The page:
Protesters took an initiative to clean up the streets after each day of protesting. Social media proved essential in spreading the message quickly to a large number of people, as Facebook was used to set times to meet and gather the debris. This practical gesture had a symbolic meaning as it showed a commitment to both environmental protection and safe-guarding the idea of the country as a location Romanian took care of; protesters also differentiated themselves as clean and honest citizens, in contrast to the corrupt and tainted image of the politicians. Helena Flam (2004) has argued that life under repressive regimes created in its citizens a sense of muted anger, dissimulated through humour and satire during protests. However, the general atmosphere of the #Rezist protests was one of joy and celebration. People expressed their collective effervescence through dancing, singing the national hymn, marriage proposals, and by bringing their neighbours and even pets along (in what the BBC has called ‘puppy politics’), all of which took place in the frosty climate of the month of February. Protesters displayed passion and care, rather than anxiety, even if the emotions which compelled them to take to the streets were mistrust, anxiety and anger. However, visually-subversive anger was shown in banners which used Western cultural references for comedic effect and empowerment, such as Feminist Ryan Gosling or dressing up as Darth Vader.
Parents combined the educational with the political through the use of foldable little tables where children could draw and do their homework. Children’s participation in the #Resist movement was essential, as they embody hope for the future and the quintessential necessity of maintaining a democratic dialogue between the state and its citizens. Children helped as well to preserve the non-violent nature of the protests, as a strategy to deflect the anger of opposition (Flam, 2004). The public involvement of mothers was especially visible on mornings during the weekends, because it was restricted to their children’s schedule, although mothers with older children would bring them weekdays after work. I would suggest that Romanian women’s participation marks a point for considering maternal feminism, removed as it is from just the image of ‘grieving mothers’. Romanian mothers’ showed optimistic perseverance, passionate concern for the future, and increased determination to transform anger into justice. Their political involvement was expressed in practical and empowering ways: providing care for participants and rallying others to participate, maintaining the front-lines of the barricade, negotiating with the authorities, publicizing events on social media, supplying caring and managerial functions.
In response to the inclusion of children in the protests, the mayor of Bucharest, Gabriela Vrânceanu-Firea declared that parents should be fined by Child Protection services for infringing their children’s rights (a statement she later retracted and denied). The attempt at ‘criminalizing’ families who have protested, shows that a) having a female leader does not ensure the promulgation of feminist policies, and b) underlines the tense relationship between government representatives who maintain authoritarian post-communist political practices, and the protesters, who desire to cultivate a civic spirit among their young, by including them in democratic processes. It needs to be mentioned that a patriarchal gender order continues to dominate Romanians’ social relationships, as gender blindness and collective discourses of ‘we’-ness maintain inequalities. Married women or mothers, usually gain a certain social status which is denied to young or single women.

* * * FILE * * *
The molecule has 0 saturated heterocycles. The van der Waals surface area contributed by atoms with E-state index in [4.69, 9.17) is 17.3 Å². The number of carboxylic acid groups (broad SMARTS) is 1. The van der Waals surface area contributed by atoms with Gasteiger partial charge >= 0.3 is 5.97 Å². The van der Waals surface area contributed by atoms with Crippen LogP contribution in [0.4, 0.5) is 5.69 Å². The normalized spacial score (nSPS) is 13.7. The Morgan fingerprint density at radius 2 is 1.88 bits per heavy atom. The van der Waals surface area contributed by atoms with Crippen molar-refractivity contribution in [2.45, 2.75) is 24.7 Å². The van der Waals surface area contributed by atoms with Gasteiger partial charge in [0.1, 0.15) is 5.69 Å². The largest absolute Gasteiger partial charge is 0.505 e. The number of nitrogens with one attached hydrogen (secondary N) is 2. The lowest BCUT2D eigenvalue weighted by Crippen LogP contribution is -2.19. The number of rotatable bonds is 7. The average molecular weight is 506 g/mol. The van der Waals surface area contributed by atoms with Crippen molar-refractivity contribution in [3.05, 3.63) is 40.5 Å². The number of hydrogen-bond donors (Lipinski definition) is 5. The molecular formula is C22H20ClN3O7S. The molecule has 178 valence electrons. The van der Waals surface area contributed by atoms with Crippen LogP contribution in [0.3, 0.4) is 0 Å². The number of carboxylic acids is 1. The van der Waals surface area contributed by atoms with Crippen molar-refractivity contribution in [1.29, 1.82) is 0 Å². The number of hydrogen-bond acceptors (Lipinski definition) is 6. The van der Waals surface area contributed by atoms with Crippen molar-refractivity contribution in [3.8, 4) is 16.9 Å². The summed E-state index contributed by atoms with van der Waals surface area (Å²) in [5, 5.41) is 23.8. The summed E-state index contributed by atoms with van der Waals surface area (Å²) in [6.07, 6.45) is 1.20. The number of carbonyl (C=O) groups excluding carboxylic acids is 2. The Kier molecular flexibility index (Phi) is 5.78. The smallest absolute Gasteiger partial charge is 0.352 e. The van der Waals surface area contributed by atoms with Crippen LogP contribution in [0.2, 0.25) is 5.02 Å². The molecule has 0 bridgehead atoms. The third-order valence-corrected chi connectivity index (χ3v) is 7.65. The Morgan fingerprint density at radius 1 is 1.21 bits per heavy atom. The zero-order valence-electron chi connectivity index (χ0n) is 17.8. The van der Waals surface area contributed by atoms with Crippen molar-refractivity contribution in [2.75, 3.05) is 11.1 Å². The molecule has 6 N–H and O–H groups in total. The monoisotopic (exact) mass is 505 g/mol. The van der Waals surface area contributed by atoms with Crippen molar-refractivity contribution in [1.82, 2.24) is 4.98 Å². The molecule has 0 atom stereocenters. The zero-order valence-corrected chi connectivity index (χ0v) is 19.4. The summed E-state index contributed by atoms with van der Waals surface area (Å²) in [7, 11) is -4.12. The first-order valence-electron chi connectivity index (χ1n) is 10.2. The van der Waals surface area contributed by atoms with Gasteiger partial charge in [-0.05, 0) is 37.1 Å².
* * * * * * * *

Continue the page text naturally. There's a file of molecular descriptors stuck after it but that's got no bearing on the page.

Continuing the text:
It certainly seems that people power can still enact change. The government has backtracked on the decree, but it has not resigned and protests are ongoing. The #Resist movement is associated with the preservation of the people’s democratic power to correct governmental abuses, in an increasingly divisive socio-political European landscape. For Romanians, at least a sense of national identity seems to be forming out of the active practice of democracy, as they are reshaping their image under the gaze of Western nations.
Flam, H. (2004) Anger in Repressive Regimes, European Journal of Social Theory, Vol 7, Issue 2, pp. 171 – 188.
Holmes, M. (2004) Feeling Beyond Rules, European Journal of Social Theory, Vol. 7 (2), pp. 209 – 227.
Alexandra Macht is a PhD researcher at the University of Edinburgh and the Centre for Research on Families and Relationships. Patiently awaiting her Viva and applying for jobs in Sociology in the increasingly precarious landscape offered by the job market, she fills her time with teaching and crafting the findings of her thesis into articles. Constructive idea-exchanges are very welcomed at firstname.lastname@example.org or follow @Alexandra_Macht.
Image Credit: Photo Simona Ciocârlan – Facebook